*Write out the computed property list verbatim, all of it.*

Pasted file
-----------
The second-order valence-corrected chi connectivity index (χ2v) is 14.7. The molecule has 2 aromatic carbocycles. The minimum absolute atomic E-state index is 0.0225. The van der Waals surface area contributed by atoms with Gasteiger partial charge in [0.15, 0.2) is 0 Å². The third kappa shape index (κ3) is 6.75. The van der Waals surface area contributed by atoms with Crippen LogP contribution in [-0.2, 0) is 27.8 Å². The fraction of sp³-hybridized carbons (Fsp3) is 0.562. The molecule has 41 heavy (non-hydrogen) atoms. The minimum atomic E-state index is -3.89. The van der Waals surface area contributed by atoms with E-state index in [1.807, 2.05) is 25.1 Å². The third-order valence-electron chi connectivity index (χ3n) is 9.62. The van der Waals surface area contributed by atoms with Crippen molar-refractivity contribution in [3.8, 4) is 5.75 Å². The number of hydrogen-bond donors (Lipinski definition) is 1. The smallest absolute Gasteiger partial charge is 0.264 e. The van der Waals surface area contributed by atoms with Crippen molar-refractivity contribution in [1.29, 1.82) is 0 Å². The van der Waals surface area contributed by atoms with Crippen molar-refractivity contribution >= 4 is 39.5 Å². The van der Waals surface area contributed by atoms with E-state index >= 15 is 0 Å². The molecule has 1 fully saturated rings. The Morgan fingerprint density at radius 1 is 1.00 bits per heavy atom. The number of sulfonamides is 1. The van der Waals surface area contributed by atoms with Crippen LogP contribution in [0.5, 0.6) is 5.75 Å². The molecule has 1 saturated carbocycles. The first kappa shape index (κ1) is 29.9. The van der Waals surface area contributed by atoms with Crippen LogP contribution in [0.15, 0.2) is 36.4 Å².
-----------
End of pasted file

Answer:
The second-order valence-corrected chi connectivity index (χ2v) is 14.7. The molecule has 2 aromatic carbocycles. The minimum absolute atomic E-state index is 0.0225. The van der Waals surface area contributed by atoms with Gasteiger partial charge in [0.15, 0.2) is 0 Å². The third kappa shape index (κ3) is 6.75. The van der Waals surface area contributed by atoms with Crippen LogP contribution in [-0.2, 0) is 27.8 Å². The fraction of sp³-hybridized carbons (Fsp3) is 0.562. The molecule has 41 heavy (non-hydrogen) atoms. The minimum atomic E-state index is -3.89. The van der Waals surface area contributed by atoms with E-state index in [1.807, 2.05) is 25.1 Å². The third-order valence-electron chi connectivity index (χ3n) is 9.62. The van der Waals surface area contributed by atoms with Crippen molar-refractivity contribution in [3.8, 4) is 5.75 Å². The number of hydrogen-bond donors (Lipinski definition) is 1. The smallest absolute Gasteiger partial charge is 0.264 e. The van der Waals surface area contributed by atoms with Crippen molar-refractivity contribution in [1.29, 1.82) is 0 Å². The van der Waals surface area contributed by atoms with Crippen molar-refractivity contribution >= 4 is 39.5 Å². The van der Waals surface area contributed by atoms with E-state index >= 15 is 0 Å². The molecule has 1 fully saturated rings. The Morgan fingerprint density at radius 1 is 1.00 bits per heavy atom. The number of sulfonamides is 1. The van der Waals surface area contributed by atoms with Crippen LogP contribution in [0.5, 0.6) is 5.75 Å². The molecule has 1 saturated carbocycles. The first kappa shape index (κ1) is 29.9. The van der Waals surface area contributed by atoms with Crippen LogP contribution in [0.15, 0.2) is 36.4 Å².